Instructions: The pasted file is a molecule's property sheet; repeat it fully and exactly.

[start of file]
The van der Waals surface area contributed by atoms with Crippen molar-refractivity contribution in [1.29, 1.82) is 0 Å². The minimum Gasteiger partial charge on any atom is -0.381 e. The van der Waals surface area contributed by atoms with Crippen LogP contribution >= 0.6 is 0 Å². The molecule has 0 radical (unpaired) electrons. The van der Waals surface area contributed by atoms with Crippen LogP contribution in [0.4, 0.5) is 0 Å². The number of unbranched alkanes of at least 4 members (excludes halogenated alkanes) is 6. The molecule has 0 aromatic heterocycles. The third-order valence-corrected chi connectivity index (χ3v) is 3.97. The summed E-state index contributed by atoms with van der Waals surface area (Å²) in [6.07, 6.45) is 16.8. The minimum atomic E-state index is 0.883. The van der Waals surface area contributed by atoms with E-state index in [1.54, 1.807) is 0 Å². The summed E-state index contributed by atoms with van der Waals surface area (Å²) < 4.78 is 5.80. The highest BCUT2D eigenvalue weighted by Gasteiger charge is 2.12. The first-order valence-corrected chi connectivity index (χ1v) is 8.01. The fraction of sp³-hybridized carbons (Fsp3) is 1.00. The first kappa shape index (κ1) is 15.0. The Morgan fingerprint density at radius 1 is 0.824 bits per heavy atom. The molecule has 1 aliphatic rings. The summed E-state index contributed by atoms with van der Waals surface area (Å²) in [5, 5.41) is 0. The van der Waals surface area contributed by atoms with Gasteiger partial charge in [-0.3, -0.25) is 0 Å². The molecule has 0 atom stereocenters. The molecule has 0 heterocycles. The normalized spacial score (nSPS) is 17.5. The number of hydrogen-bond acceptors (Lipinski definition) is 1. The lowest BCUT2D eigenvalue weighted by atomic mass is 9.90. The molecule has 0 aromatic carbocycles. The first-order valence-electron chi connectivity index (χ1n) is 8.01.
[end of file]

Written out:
The van der Waals surface area contributed by atoms with Crippen molar-refractivity contribution in [1.29, 1.82) is 0 Å². The minimum Gasteiger partial charge on any atom is -0.381 e. The van der Waals surface area contributed by atoms with Crippen LogP contribution >= 0.6 is 0 Å². The molecule has 0 radical (unpaired) electrons. The van der Waals surface area contributed by atoms with Crippen LogP contribution in [0.4, 0.5) is 0 Å². The number of unbranched alkanes of at least 4 members (excludes halogenated alkanes) is 6. The molecule has 0 aromatic heterocycles. The third-order valence-corrected chi connectivity index (χ3v) is 3.97. The summed E-state index contributed by atoms with van der Waals surface area (Å²) in [6.07, 6.45) is 16.8. The minimum atomic E-state index is 0.883. The van der Waals surface area contributed by atoms with E-state index in [1.54, 1.807) is 0 Å². The summed E-state index contributed by atoms with van der Waals surface area (Å²) < 4.78 is 5.80. The highest BCUT2D eigenvalue weighted by Gasteiger charge is 2.12. The first-order valence-corrected chi connectivity index (χ1v) is 8.01. The fraction of sp³-hybridized carbons (Fsp3) is 1.00. The first kappa shape index (κ1) is 15.0. The Morgan fingerprint density at radius 1 is 0.824 bits per heavy atom. The molecule has 1 aliphatic rings. The summed E-state index contributed by atoms with van der Waals surface area (Å²) in [5, 5.41) is 0. The van der Waals surface area contributed by atoms with Gasteiger partial charge in [-0.3, -0.25) is 0 Å². The molecule has 0 atom stereocenters. The molecule has 0 heterocycles. The normalized spacial score (nSPS) is 17.5. The number of hydrogen-bond acceptors (Lipinski definition) is 1. The lowest BCUT2D eigenvalue weighted by atomic mass is 9.90. The molecule has 0 aromatic carbocycles. The first-order valence-electron chi connectivity index (χ1n) is 8.01.